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A Human Rights Tribunal adjudicator ruled that not all negative comments violate the law.

Sometimes it’s just bad manners.

Telling someone to “return to Quebec” is not a violation of the Human Rights Code, a British Columbia court ruled.

According to a story in Blacklock reporter, a discrimination complaint was dismissed by the court, which found that, rather than discriminatory in nature, the comment was simply rude.

Tribunal Arbitrator Devyn Cousineau wrote: “This type of comment falls under the category of comments that are rude and disrespectful, but which do not constitute a violation of the Human Rights Code. “

The complaint was registered by Quebec-born Jonathan April, who complained that he was mocked by Salvation Army personnel at a halfway house in Victoria. April testified about an incident in 2017 in which a manager told her, “If you’re not happy here, why don’t you go back to Quebec?”

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Although the Salvation Army denies that this ever happened, according to the court report, April said the comment caused other staff to laugh at him, leaving him humiliated and stigmatized.

Cousineau concluded that this single comment is not negative enough to violate the Human Rights Code, especially since it does not invoke any harmful stereotypes or insults towards Quebecers.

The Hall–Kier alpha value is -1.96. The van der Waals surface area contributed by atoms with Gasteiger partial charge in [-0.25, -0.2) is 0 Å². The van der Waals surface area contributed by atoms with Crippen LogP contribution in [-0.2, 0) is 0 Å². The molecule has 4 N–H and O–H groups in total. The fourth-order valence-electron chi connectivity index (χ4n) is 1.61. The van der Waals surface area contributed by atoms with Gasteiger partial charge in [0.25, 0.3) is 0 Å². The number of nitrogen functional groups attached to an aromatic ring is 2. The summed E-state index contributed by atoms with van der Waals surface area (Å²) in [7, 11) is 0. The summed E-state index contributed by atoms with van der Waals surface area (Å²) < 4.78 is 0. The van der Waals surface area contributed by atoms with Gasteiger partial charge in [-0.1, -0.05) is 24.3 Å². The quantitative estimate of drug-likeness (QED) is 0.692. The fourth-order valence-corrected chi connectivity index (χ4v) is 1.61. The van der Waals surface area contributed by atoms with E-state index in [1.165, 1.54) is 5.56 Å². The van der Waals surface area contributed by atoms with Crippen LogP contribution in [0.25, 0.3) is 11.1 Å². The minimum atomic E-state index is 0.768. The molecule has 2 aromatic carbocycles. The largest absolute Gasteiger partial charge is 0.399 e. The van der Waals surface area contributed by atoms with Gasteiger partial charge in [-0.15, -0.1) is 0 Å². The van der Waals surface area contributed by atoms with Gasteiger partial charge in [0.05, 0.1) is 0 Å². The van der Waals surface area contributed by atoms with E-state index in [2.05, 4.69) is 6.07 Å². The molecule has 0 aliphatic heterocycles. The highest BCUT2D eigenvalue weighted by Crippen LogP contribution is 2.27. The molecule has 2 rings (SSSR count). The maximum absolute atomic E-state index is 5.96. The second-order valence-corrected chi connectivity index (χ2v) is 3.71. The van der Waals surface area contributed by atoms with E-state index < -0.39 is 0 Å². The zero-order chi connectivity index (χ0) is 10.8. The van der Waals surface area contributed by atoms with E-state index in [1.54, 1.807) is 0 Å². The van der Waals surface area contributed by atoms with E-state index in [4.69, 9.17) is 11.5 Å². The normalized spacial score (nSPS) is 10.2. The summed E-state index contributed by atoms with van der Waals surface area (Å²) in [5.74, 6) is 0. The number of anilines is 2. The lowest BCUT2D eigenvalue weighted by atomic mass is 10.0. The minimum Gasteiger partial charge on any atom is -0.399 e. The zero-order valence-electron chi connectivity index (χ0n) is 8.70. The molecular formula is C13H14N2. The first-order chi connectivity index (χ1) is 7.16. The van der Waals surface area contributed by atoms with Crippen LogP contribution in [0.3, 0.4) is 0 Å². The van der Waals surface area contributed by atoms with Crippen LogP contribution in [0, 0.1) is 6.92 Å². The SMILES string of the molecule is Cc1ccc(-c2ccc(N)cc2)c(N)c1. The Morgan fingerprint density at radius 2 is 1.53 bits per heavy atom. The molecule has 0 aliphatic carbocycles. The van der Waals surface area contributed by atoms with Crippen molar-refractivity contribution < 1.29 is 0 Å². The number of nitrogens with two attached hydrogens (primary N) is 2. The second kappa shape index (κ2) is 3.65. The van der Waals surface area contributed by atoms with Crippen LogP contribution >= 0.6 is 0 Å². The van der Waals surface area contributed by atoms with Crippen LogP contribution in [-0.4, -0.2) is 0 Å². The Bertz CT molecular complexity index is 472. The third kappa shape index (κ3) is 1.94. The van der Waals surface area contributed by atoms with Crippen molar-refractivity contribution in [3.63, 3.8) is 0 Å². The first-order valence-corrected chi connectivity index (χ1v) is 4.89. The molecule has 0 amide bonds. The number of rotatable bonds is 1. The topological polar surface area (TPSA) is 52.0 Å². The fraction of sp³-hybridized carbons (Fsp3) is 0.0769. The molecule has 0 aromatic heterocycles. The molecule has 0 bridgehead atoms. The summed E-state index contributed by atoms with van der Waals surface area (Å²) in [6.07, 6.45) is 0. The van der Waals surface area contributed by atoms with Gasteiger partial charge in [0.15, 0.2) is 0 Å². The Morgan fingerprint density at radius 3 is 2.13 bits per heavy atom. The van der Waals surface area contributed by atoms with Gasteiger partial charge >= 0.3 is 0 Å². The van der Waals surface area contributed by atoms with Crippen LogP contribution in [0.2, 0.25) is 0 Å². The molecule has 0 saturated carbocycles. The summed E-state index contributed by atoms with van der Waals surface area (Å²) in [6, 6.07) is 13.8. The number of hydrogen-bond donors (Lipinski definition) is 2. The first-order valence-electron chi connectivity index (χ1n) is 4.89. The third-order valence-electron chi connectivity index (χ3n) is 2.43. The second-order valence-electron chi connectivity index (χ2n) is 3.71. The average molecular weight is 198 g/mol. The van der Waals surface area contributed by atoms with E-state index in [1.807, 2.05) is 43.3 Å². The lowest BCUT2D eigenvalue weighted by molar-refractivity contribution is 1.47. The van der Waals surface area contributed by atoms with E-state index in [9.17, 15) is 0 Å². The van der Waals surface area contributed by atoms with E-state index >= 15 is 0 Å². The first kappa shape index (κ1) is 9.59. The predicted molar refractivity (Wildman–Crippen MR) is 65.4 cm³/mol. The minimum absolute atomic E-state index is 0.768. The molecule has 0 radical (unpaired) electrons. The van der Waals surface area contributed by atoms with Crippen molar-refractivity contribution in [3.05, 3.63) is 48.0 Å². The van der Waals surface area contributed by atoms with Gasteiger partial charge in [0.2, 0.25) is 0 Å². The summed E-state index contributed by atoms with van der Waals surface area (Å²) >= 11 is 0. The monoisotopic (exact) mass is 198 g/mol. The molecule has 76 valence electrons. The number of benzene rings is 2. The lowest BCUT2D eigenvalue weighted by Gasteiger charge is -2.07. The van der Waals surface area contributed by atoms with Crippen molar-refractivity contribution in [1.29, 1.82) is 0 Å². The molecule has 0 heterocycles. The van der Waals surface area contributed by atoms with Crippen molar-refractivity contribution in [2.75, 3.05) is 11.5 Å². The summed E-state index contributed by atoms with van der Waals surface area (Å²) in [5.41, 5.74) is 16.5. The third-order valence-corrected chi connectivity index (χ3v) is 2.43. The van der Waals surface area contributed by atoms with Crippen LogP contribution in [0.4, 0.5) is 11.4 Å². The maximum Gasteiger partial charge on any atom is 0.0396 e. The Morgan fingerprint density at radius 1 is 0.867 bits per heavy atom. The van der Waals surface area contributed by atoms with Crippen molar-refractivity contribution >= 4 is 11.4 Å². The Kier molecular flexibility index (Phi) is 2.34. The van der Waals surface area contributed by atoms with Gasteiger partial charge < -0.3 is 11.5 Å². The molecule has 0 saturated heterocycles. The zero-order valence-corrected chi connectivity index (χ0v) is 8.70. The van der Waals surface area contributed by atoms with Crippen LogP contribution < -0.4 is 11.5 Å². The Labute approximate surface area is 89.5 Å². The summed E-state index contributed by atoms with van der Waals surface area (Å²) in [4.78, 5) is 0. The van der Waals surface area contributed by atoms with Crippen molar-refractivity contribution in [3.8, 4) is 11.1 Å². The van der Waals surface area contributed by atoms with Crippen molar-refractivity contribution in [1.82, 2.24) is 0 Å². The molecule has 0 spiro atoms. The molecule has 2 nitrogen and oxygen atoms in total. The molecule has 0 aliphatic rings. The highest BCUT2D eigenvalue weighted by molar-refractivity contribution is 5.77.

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The court ruled that all the circumstances should be taken into account in all cases alleging discrimination from a single comment, including: “the context in which the comment was made, whether an apology was offered, and whether or not the recipient of the comment was a member of a group historically discriminated against.

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Neither of those things applied in this case, the court found.

Even if Blacklock reports that other courts have also been cautious about sanctioning occasional remarks, it must be said that incidents of hate and racism increased dramatically in British Columbia and other provinces during COVID-19.



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